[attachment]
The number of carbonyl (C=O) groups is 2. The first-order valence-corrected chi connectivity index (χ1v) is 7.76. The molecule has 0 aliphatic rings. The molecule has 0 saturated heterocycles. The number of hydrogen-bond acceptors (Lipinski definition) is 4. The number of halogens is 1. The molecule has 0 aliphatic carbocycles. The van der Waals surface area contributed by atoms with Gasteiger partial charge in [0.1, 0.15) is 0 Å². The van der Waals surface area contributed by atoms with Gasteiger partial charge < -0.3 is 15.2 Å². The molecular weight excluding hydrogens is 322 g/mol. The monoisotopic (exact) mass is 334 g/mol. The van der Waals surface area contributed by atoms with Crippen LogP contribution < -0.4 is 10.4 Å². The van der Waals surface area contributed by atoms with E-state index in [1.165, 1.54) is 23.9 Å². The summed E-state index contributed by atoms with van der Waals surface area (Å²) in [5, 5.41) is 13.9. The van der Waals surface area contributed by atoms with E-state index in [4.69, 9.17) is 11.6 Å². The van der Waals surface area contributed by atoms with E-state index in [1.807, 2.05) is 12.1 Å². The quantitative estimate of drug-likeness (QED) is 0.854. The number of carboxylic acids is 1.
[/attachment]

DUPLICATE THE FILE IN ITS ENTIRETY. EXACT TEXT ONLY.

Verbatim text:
The number of carbonyl (C=O) groups is 2. The first-order valence-corrected chi connectivity index (χ1v) is 7.76. The molecule has 0 aliphatic rings. The molecule has 0 saturated heterocycles. The number of hydrogen-bond acceptors (Lipinski definition) is 4. The number of halogens is 1. The molecule has 0 aliphatic carbocycles. The van der Waals surface area contributed by atoms with Gasteiger partial charge in [0.1, 0.15) is 0 Å². The van der Waals surface area contributed by atoms with Gasteiger partial charge < -0.3 is 15.2 Å². The molecular weight excluding hydrogens is 322 g/mol. The monoisotopic (exact) mass is 334 g/mol. The van der Waals surface area contributed by atoms with Crippen LogP contribution < -0.4 is 10.4 Å². The van der Waals surface area contributed by atoms with E-state index in [1.165, 1.54) is 23.9 Å². The summed E-state index contributed by atoms with van der Waals surface area (Å²) in [5, 5.41) is 13.9. The van der Waals surface area contributed by atoms with E-state index in [4.69, 9.17) is 11.6 Å². The van der Waals surface area contributed by atoms with E-state index in [1.807, 2.05) is 12.1 Å². The quantitative estimate of drug-likeness (QED) is 0.854. The number of carboxylic acids is 1.